Vatican City The crowd screamed, cheered and waved flags Tuesday as Cardinal Joseph Ratzinger of Germany, elected the new pope, made his first balcony appearance and addressed the faithful as “dear brothers and sisters.”
Then the crowd fell briefly silent, and Pope Benedict XVI began speaking.
Once again, there were deafening cheers from the tens of thousands of people who had packed St. Peter's Square for a second day to watch the narrow chimney atop the Sistine Chapel to learn whether or not there would be a new pontiff.
Only minutes earlier, the uncertainty had been agonizing.
When the smoke went up shortly before 6 p.m. it seemed white, signalling a new pope, but no one was sure.
People said “white,” and “black,” then some began to chant “it's white, it's white,” and a group of Brazilians started jumping up and down, pushing their fists in the air.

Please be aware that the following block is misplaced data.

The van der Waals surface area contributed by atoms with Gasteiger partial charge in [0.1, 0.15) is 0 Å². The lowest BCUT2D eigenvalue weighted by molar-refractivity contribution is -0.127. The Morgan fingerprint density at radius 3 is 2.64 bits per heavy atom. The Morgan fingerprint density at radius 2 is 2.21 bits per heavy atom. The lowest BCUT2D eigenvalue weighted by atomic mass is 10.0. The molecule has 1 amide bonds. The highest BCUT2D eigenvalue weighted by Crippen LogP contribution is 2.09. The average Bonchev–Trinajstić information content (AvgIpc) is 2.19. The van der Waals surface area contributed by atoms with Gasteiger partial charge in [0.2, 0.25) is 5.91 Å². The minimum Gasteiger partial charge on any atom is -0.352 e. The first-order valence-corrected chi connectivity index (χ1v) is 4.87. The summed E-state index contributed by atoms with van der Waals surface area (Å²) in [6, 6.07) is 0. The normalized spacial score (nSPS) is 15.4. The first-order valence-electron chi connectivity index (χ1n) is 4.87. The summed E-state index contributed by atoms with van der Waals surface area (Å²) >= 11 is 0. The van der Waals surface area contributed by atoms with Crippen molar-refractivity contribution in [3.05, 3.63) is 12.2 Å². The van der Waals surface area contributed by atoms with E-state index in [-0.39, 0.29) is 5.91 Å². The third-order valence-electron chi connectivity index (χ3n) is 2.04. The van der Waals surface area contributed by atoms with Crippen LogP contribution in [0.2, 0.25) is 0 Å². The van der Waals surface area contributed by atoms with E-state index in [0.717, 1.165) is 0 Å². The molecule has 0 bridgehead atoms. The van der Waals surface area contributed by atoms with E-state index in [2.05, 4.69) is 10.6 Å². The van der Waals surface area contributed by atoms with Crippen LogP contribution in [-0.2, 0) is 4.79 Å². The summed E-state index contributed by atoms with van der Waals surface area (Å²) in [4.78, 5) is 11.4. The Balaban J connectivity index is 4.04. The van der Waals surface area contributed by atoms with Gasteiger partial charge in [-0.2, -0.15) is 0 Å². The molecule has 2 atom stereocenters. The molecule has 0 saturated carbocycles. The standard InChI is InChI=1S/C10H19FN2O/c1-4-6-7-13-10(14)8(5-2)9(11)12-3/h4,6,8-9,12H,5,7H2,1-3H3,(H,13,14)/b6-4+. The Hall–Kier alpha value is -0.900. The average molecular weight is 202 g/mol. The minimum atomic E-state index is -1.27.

“Habemus papam, habemus papam,” said Daomario Barbalho, 26, from Natal, Brazil, the Latin phrase for “we have a pope.”
As the minutes ticked by the uncertainly grew, and at 5:55 p.m. Amy Turnipseed, 21, an American in the crowd, said: “It looks really white, but I'm not sure.”
There was a brief flutter when the bells rang at 6 p.m., but the cheers died down when they stopped ringing. Minutes later, they began in earnest and the crowd erupted.
“Oh my gosh, this is insane,” Ms. Turnipseed said.
Elsewhere in Rome, people started heading toward Vatican City from all directions, many of them running to try to catch a glimpse of the new pope as he made a balcony appearance.
Some priests and seminarians in clerical garb ran. Nuns pulled up their long skirts and jogged toward the Vatican. Drivers honked their horns and some people began closing stores early and joined the crowds.
Police immediately tried to direct traffic, but to little effect.